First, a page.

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Tottenham living to regret sale of Gareth Bale

Published on NewsOK Modified: March 10, 2014 at 4:14 am •  Published: March 10, 2014

LONDON (AP) — Tottenham's gamble of selling Gareth Bale to Real Madrid and using the proceeds of the world-record fee to bolster its squad with a slew of new, expensive players has backfired.


The evidence? Less a glance at the Premier League standings, more a scroll down Spurs' team sheet for Saturday's Premier League match against Chelsea.

For one of their biggest games of the season against a rival they hadn't beaten away in 24 years, none of the seven players they splurged a total of about 110 million pounds ($180 million) on last year was selected in the starting XI.

No Brazil international Paulinho, who cost a then-club record 17 million pounds. No Spain striker Roberto Soldado, who eclipsed that fee when he arrived for 26 million pounds. The less said about Erik Lamela, on whom Spurs splashed out 30 million pounds but who has been a major flop this season and is currently out injured, the better.

Instead, Tottenham played three center backs in a four-man defense, had a right back playing in midfield and a winger roving across the frontline.

Chelsea won 4-0, without even playing well.

The result just about summed up Tottenham's chaotic season that has featured one-sided defeats of 6-0 and 5-1 to Manchester City, 5-0 at home to Liverpool and a change of manager when Andre Villas-Boas was replaced by a rookie, Tim Sherwood. Indeed, it's a wonder how they are still fifth in the standings, albeit with fading hopes of qualifying for next season's Champions League.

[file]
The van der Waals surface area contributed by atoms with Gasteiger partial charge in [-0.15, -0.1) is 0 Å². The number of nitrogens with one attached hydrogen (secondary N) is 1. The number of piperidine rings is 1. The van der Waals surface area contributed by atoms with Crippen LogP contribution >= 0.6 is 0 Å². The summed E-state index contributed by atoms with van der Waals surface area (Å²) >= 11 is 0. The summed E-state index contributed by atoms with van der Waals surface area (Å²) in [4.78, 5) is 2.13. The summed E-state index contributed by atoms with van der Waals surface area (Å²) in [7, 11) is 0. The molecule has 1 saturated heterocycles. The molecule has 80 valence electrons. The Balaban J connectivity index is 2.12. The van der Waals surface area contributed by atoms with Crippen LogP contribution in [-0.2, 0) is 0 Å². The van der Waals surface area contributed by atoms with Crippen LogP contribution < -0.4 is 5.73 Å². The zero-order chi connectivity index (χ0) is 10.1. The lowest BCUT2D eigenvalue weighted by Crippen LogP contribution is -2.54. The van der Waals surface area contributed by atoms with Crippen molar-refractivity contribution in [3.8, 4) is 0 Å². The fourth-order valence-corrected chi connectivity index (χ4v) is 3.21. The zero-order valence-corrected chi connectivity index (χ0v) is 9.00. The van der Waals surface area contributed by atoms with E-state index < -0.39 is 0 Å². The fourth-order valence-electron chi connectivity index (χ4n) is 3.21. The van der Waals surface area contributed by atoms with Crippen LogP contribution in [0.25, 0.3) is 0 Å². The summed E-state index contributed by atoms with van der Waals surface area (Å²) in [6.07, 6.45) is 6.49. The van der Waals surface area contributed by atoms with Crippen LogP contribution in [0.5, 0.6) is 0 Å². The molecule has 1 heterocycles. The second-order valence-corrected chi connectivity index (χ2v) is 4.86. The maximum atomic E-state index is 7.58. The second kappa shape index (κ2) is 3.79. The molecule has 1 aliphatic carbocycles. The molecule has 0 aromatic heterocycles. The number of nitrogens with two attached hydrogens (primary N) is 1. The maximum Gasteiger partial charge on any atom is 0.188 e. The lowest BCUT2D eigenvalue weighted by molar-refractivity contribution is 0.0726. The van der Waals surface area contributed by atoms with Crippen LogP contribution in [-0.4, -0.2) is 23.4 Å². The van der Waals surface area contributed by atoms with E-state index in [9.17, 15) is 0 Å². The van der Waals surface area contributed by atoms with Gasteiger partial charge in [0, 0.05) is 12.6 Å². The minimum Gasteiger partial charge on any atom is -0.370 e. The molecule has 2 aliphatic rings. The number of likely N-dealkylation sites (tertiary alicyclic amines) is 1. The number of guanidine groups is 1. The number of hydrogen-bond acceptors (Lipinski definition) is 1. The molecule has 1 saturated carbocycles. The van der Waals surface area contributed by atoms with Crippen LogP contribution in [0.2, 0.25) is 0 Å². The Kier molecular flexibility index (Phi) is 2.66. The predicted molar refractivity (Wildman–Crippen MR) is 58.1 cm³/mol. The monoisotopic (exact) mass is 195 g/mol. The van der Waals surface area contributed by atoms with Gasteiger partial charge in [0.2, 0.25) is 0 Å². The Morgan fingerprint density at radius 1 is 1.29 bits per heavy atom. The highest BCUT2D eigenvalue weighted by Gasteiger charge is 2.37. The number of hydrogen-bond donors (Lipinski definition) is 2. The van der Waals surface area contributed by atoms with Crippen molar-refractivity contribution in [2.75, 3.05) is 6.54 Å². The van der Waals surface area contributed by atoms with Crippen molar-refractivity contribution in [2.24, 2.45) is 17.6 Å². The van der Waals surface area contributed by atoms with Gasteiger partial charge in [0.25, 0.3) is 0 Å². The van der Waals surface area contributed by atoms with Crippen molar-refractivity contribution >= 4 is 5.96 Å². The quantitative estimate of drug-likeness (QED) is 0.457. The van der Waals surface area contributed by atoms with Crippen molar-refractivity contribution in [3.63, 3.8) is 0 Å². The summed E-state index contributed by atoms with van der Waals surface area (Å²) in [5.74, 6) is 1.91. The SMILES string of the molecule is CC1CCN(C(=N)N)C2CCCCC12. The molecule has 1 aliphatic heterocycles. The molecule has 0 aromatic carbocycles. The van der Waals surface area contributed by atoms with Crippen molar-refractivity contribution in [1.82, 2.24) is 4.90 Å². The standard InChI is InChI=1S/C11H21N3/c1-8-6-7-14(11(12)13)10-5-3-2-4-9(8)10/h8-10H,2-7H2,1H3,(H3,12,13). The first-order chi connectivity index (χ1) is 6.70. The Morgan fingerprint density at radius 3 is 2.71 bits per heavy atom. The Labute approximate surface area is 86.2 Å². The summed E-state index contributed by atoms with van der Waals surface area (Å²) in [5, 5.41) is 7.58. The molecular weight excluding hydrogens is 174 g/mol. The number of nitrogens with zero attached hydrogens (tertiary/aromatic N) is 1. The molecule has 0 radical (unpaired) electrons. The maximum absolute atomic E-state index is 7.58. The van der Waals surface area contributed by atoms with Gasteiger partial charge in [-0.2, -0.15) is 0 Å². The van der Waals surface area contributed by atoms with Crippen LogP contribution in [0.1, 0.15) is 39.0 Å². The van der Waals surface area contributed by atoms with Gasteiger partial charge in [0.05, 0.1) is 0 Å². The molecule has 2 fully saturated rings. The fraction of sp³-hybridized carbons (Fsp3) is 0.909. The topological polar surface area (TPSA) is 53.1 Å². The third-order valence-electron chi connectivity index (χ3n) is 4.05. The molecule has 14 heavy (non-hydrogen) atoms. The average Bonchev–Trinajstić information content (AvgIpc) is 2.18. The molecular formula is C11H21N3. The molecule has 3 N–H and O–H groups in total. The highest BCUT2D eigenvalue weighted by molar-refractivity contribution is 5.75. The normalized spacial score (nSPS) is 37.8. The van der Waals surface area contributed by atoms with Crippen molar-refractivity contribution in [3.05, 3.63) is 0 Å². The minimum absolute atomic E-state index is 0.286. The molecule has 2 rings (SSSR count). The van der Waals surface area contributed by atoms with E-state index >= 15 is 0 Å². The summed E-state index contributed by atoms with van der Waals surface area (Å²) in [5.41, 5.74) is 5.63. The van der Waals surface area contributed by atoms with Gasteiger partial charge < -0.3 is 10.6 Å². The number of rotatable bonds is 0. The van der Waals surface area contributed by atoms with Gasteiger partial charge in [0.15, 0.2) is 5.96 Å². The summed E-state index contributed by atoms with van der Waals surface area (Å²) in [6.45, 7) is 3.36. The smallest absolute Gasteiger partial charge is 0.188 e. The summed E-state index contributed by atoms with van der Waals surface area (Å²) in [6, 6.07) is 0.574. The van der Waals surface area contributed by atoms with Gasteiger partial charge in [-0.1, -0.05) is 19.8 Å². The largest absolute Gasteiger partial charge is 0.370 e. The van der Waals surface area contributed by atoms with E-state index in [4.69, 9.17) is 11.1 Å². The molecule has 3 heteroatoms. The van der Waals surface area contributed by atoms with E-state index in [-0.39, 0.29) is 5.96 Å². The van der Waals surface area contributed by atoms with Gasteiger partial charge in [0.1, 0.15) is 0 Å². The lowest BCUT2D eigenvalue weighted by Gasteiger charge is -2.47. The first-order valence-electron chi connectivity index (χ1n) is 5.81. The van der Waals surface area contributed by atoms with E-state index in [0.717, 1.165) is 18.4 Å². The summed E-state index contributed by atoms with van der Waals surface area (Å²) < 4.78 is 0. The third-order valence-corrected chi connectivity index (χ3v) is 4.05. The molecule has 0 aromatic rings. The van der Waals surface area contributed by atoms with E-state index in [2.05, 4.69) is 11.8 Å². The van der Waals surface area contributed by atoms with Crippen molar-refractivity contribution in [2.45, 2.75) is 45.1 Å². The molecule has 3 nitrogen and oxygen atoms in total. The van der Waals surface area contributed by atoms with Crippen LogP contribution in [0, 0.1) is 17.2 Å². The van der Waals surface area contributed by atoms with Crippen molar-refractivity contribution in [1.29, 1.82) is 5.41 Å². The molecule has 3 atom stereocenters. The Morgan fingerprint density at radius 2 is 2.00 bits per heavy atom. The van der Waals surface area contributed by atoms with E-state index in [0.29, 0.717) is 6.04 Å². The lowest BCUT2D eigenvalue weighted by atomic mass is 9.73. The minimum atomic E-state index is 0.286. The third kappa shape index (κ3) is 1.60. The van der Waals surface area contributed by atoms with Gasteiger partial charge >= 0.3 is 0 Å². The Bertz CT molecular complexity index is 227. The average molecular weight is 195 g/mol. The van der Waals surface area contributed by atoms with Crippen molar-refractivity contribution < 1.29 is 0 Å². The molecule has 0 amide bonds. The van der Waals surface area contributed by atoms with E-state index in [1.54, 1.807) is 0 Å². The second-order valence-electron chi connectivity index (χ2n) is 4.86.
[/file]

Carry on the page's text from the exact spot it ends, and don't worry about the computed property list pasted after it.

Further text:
Meanwhile, Bale is beginning to hit his stride after a tough start to life in Madrid, scoring six goals in his last eight games for club and country and being branded "super-human" by an international colleague last week.

Tottenham chairman Daniel Levy backed up his reputation as the ultimate hard-nosed negotiator by forcing Madrid to part with 100 million euros (then $132 million) to sign Bale in August.

But there must have been many times over the last few months when he wondered: What if?

What if he had played hard ball with Bale, ignored the eye-popping offer Madrid put on the table and kept the brilliant forward at White Hart Lane to the terms of his contract, which still had three years to run?

Some say Bale wouldn't have accepted that, and may have gone on strike. By giving Spurs the silent treatment while a deal was being negotiated, he certainly appeared to be heading that way.

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